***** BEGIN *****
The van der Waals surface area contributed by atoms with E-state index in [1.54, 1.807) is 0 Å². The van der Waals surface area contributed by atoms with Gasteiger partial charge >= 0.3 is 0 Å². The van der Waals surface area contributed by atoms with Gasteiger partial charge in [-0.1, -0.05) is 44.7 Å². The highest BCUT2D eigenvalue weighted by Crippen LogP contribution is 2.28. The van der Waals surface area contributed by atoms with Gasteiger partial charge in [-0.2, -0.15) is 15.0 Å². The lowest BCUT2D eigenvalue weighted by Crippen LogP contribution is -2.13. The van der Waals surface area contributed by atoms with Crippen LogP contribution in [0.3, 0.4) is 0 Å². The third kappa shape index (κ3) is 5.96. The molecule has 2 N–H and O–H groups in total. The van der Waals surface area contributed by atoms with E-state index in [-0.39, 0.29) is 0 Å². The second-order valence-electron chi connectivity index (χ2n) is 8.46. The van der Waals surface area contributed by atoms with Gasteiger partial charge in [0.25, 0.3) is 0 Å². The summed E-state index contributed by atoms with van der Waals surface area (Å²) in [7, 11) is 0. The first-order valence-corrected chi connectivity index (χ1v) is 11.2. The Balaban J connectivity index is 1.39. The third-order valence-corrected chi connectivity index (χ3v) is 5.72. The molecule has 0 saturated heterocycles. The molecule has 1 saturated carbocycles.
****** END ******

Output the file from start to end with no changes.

The van der Waals surface area contributed by atoms with E-state index in [1.54, 1.807) is 0 Å². The van der Waals surface area contributed by atoms with Gasteiger partial charge >= 0.3 is 0 Å². The van der Waals surface area contributed by atoms with Gasteiger partial charge in [-0.1, -0.05) is 44.7 Å². The highest BCUT2D eigenvalue weighted by Crippen LogP contribution is 2.28. The van der Waals surface area contributed by atoms with Gasteiger partial charge in [-0.2, -0.15) is 15.0 Å². The lowest BCUT2D eigenvalue weighted by Crippen LogP contribution is -2.13. The van der Waals surface area contributed by atoms with Crippen LogP contribution in [0.3, 0.4) is 0 Å². The third kappa shape index (κ3) is 5.96. The molecule has 2 N–H and O–H groups in total. The van der Waals surface area contributed by atoms with E-state index in [-0.39, 0.29) is 0 Å². The second-order valence-electron chi connectivity index (χ2n) is 8.46. The van der Waals surface area contributed by atoms with Gasteiger partial charge in [0.25, 0.3) is 0 Å². The summed E-state index contributed by atoms with van der Waals surface area (Å²) in [7, 11) is 0. The first-order valence-corrected chi connectivity index (χ1v) is 11.2. The Balaban J connectivity index is 1.39. The third-order valence-corrected chi connectivity index (χ3v) is 5.72. The molecule has 0 saturated heterocycles. The molecule has 1 saturated carbocycles.